WP: Can you expand a little on that and what you’re going to do in terms of continuing the policies that Scott Pruitt put in motion? As you can imagine, Democrats and environmentalists are making the argument that you’re an even more skilled deregulator.

Wheeler: A more skilled deregulator?

WP: Do you reject that notion?

Wheeler: I don’t get that notion. I’ll have to think about that. I’ve actually seen a lot of things about me in print the last day or two. But I would say that the agenda for the agency was set out by President Trump. And Administrator Pruitt has been working to implement that. I will try to work to implement the president’s agenda as well. I don’t think the overall agenda is going to change that much, because we’re implementing what the president has laid out for the agency. He made several campaign promises that we are working to fulfill here. But there will probably be a little bit of difference in the way Administrator Pruitt and I will talk about some issues. There have already been some differences in how I’ve talked to EPA employees since I’ve been here.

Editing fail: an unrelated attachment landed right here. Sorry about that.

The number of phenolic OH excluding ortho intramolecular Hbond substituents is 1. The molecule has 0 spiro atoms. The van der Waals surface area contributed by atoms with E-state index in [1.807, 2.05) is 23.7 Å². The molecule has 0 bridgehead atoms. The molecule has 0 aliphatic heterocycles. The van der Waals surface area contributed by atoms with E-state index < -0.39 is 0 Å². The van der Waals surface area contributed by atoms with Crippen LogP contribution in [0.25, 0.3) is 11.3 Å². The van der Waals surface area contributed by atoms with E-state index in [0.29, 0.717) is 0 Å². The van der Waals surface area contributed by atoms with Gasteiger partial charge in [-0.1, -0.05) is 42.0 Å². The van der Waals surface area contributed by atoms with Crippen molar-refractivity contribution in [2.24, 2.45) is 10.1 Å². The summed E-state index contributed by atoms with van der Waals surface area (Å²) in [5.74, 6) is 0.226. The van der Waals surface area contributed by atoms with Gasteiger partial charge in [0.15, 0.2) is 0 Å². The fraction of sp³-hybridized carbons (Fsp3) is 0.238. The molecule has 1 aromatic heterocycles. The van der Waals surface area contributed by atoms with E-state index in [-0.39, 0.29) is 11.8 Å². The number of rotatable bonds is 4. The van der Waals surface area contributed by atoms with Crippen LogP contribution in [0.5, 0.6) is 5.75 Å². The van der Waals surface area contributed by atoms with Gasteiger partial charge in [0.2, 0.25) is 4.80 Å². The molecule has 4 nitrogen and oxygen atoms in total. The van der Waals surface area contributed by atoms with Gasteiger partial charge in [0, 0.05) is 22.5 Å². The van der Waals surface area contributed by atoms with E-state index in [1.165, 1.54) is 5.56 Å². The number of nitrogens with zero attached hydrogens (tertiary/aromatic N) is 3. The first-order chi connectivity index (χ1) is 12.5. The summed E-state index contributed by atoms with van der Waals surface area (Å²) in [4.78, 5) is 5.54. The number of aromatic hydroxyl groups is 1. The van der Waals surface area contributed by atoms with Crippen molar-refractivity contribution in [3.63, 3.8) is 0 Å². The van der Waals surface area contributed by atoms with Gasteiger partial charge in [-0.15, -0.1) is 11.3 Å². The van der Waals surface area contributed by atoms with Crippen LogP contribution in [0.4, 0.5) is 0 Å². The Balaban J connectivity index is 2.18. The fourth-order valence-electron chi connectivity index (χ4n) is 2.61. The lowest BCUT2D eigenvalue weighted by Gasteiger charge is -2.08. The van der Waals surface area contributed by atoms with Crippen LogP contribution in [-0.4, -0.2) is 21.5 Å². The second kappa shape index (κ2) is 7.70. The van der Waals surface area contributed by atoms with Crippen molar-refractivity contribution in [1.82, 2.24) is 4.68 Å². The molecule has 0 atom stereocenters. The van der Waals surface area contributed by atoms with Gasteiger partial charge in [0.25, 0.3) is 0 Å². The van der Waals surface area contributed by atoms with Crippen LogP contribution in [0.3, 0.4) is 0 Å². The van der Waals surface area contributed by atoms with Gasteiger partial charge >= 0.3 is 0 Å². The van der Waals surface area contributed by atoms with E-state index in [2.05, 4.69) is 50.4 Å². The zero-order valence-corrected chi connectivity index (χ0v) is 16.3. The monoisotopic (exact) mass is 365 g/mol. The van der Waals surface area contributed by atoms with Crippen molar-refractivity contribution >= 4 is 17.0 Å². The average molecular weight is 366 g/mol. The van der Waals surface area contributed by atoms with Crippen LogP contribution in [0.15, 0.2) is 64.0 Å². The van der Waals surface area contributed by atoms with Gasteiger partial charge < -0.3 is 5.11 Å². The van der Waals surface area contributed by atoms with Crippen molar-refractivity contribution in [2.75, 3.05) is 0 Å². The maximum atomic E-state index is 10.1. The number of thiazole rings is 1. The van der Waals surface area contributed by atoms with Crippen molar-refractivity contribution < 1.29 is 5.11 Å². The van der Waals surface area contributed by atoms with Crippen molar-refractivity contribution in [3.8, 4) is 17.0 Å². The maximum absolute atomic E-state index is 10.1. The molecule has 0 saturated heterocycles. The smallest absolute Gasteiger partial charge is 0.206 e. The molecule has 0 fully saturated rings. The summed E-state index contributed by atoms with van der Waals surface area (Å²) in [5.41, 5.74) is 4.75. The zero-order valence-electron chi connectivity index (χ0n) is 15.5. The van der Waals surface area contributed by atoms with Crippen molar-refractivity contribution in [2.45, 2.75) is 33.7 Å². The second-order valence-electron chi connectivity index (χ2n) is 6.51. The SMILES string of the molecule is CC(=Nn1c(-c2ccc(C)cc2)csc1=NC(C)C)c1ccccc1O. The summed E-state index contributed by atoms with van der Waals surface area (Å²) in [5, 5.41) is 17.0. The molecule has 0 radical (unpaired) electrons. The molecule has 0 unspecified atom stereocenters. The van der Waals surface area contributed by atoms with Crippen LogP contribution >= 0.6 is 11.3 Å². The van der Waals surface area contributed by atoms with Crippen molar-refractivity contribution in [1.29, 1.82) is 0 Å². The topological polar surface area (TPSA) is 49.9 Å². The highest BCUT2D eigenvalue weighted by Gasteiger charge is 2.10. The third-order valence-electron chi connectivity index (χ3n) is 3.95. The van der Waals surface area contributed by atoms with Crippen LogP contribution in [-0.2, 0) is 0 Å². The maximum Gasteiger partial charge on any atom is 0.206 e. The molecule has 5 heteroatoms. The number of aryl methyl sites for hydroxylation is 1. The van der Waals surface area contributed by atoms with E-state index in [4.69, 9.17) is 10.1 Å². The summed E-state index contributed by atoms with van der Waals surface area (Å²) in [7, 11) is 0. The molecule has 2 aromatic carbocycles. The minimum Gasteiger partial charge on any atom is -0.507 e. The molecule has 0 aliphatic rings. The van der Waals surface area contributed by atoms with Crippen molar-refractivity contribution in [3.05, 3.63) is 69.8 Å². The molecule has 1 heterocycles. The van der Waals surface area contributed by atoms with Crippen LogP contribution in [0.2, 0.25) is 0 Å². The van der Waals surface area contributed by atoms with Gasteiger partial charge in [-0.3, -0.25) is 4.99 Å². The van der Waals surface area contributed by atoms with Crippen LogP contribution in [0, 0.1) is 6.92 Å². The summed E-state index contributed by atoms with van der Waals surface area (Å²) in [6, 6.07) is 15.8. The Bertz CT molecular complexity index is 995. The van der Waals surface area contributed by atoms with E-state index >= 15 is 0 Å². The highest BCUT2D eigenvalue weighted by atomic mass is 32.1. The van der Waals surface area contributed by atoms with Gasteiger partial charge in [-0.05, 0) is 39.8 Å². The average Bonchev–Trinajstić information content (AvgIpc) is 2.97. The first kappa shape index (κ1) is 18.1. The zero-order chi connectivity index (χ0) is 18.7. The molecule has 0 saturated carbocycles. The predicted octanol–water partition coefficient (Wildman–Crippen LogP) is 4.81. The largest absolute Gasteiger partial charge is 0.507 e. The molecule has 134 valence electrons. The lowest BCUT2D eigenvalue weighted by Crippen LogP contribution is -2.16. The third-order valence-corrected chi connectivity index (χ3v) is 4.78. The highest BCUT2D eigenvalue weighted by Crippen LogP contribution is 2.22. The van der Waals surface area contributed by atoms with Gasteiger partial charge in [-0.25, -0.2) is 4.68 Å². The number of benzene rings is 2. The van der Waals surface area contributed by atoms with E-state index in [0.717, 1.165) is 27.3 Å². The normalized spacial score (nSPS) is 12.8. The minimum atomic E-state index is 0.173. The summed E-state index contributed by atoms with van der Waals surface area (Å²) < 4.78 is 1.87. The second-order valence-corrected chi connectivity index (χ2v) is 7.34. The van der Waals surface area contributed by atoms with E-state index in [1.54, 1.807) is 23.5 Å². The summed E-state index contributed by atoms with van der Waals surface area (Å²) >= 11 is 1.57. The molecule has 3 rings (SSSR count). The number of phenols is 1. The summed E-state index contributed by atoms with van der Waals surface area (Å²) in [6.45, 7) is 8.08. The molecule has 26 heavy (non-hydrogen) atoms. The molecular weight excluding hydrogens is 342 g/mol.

You know, I had the benefit of having the longest confirmation process for a deputy administrator in EPA history. So I had some time to think about what I wanted to do as the deputy. I took a hard look at the major criticisms that the agency has received over the last 20 some years. What can be changed? What can be fixed? What can be put in a different direction? And how does all that fit under cooperative federalism, return to rule of law and getting back to basics of the agency?